Guest commentary by Paul Watermulder
“And a little child shall lead them,” we read in Scripture. Or in the words of Jesus himself, “out of the mouths of babes and infants” comes the truth.
Across our land, students, teachers, families, police officers, social workers and pew-sitting Christians are in an uproar about America’s lack of effective control of abuse of guns. Adults have debated and argued the matter through the killings and the attempted assassinations of presidents, congressional leaders, judges, civil rights advocates, police, teachers, gang members, innocent bystanders and innumerable victims of spousal abuse.
But the parade of shocking injustices against the innocent has continued. It has been laid at the feet of the mental health community, of politicians, of hunters, of terrorists, of the political left and the political right — to no significant avail.
But now it’s the kids. Last year saw our children and grandchildren picking up where we have dropped the ball. They’ve seen high school children murdered and grade school children slaughtered. They’ve heard families in other countries express fear to visit the U.S. because of gun violence. They have seen the news report that it is more dangerous to be a child in America than in any other developed country due to gun violence.
And they’ve heard enough. They’ve had enough. “Let the little children come unto me, for of such is the Kingdom of God,” said Jesus. And they are starting to follow the ways of Jesus in speaking up for peace on the streets and in the schools of America and in caring more about results (dead children) than in abstract principles. They go along with Pope Francis who said, “Service is never ideological, for we do not serve ideas, we serve people.” Our offspring are protesting the injustice of the massacre of the innocents in our very own time and on our very own land. And they are watching to see who will stand with them against evil as it comes to yet this newest of our generations.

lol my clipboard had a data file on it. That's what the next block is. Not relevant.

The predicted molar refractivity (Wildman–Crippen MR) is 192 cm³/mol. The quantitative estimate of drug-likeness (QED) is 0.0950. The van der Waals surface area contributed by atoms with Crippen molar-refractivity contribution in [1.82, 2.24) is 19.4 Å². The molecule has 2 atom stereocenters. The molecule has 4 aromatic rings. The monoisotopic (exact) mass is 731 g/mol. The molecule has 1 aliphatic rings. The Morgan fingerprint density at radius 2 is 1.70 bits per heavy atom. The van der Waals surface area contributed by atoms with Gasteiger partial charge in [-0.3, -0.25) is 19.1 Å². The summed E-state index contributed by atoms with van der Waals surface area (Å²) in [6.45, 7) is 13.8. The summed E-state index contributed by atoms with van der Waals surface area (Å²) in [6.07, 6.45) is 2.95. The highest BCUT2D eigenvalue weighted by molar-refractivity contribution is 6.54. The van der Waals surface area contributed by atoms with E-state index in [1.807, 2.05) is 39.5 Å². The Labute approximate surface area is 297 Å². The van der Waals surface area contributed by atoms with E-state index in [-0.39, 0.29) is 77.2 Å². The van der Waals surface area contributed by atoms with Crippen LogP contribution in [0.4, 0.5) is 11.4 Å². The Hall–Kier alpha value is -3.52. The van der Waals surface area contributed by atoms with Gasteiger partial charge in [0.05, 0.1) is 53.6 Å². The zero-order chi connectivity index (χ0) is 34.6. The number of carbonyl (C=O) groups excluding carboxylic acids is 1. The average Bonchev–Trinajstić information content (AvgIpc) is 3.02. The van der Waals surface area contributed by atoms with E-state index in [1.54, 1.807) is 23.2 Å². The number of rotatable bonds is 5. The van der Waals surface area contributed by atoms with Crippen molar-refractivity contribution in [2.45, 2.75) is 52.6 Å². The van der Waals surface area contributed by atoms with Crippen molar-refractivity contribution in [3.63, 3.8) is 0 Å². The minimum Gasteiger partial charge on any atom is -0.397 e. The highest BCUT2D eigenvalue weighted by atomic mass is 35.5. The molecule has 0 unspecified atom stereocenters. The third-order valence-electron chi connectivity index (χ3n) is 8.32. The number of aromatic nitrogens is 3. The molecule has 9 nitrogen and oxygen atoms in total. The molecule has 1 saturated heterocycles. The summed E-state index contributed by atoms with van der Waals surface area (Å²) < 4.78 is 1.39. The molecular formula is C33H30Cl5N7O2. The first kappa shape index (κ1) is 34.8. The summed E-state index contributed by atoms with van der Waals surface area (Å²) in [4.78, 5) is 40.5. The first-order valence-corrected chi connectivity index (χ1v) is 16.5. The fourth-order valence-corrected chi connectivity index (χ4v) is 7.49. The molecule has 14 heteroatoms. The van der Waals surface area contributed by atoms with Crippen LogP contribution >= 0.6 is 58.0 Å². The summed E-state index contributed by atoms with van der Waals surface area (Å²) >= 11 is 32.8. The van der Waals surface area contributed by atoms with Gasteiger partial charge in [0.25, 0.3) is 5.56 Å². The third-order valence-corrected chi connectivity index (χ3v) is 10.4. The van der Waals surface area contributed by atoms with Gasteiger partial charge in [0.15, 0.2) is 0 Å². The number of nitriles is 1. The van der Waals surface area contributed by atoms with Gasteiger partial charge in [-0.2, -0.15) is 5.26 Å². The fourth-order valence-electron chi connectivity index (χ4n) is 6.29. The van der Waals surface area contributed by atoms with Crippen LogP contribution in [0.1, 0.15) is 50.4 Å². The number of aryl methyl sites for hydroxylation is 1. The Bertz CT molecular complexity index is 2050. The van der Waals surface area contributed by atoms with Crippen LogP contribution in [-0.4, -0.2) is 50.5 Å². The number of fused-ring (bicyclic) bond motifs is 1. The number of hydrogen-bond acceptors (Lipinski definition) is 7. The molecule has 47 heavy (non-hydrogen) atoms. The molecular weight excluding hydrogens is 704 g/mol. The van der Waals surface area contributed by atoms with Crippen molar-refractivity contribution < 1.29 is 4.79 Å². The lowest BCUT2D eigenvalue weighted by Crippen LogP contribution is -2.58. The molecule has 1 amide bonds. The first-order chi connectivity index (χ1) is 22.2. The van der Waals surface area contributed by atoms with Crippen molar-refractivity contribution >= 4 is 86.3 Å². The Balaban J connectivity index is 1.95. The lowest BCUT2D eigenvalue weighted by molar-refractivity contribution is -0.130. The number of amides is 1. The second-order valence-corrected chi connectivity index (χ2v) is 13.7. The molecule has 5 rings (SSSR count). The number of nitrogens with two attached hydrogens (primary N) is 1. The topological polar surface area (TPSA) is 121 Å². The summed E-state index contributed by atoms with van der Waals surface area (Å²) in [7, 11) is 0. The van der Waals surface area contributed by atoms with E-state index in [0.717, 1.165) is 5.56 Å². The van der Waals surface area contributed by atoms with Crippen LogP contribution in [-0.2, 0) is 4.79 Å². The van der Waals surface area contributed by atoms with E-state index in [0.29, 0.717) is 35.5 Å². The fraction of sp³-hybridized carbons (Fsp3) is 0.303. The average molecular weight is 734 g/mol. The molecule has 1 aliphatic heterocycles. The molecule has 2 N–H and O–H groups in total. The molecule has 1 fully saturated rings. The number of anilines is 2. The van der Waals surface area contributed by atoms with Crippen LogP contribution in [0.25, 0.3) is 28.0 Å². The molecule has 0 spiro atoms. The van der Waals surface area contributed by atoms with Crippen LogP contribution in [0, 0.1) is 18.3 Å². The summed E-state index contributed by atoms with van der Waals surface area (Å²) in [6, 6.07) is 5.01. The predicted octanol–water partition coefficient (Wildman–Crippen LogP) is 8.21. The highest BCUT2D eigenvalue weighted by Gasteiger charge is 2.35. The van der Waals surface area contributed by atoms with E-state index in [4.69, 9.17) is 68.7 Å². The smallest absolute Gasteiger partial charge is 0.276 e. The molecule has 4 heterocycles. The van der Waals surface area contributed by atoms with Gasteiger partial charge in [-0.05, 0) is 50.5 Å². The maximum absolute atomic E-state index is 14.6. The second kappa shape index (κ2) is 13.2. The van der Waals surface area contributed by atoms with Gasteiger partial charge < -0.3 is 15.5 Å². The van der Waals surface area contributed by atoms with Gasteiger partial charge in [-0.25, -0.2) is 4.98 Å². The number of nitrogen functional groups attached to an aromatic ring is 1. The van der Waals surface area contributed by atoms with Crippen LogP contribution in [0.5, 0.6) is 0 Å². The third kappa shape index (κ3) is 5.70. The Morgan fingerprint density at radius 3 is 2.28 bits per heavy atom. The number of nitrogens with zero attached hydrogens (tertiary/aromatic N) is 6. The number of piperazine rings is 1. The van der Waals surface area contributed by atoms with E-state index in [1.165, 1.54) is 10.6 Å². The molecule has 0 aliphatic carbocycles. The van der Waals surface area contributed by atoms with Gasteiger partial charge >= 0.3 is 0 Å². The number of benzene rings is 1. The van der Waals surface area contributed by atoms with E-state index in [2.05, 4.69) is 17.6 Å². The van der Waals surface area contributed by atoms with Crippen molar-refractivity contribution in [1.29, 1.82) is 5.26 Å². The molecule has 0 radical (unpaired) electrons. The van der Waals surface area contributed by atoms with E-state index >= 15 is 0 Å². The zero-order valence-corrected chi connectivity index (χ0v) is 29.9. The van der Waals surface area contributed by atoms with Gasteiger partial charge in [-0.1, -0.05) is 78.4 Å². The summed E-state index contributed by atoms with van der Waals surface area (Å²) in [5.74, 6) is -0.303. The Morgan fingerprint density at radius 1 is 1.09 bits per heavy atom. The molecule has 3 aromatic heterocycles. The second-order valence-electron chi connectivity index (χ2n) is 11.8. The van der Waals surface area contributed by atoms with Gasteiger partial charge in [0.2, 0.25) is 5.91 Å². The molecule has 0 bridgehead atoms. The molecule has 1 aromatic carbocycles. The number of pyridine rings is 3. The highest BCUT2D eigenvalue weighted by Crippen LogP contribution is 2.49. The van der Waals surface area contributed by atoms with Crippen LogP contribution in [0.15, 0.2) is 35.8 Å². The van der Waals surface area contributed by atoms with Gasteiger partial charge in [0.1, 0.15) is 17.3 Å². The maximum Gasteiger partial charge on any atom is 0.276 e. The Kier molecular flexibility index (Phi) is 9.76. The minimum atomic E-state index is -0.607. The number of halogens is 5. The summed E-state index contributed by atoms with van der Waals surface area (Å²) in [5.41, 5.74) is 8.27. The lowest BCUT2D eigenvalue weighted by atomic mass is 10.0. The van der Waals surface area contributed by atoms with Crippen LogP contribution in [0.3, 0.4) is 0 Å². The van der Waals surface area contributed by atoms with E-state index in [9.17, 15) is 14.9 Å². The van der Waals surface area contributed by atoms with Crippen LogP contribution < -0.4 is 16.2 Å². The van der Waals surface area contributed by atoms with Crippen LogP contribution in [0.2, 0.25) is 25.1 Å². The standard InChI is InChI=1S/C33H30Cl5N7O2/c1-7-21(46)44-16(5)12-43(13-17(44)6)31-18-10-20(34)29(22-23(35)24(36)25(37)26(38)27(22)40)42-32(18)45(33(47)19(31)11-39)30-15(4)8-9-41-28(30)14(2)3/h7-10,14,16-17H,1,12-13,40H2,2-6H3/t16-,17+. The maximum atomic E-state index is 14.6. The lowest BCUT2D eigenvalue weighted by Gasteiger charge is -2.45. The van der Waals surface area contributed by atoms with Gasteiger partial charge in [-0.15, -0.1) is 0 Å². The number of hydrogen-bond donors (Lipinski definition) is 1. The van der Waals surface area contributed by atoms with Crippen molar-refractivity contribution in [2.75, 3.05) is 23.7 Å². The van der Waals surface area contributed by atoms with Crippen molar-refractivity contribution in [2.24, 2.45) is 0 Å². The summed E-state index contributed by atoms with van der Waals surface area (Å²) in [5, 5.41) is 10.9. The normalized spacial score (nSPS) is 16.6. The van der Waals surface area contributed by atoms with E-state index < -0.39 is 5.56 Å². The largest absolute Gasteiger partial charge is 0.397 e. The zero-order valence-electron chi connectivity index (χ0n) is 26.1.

I used to carry a gun every day; before becoming a Presbyterian minister, I was a street cop in Berkeley, California (a suburb of San Francisco). I worked night shift in what was at the time the high crime, low income community of West Berkeley. I never fired my weapon in the line of duty, but virtually no week passed in which its use was very nearly called for to protect someone, and its presence in or out of its holster made a huge difference in bringing a non-lethal peace.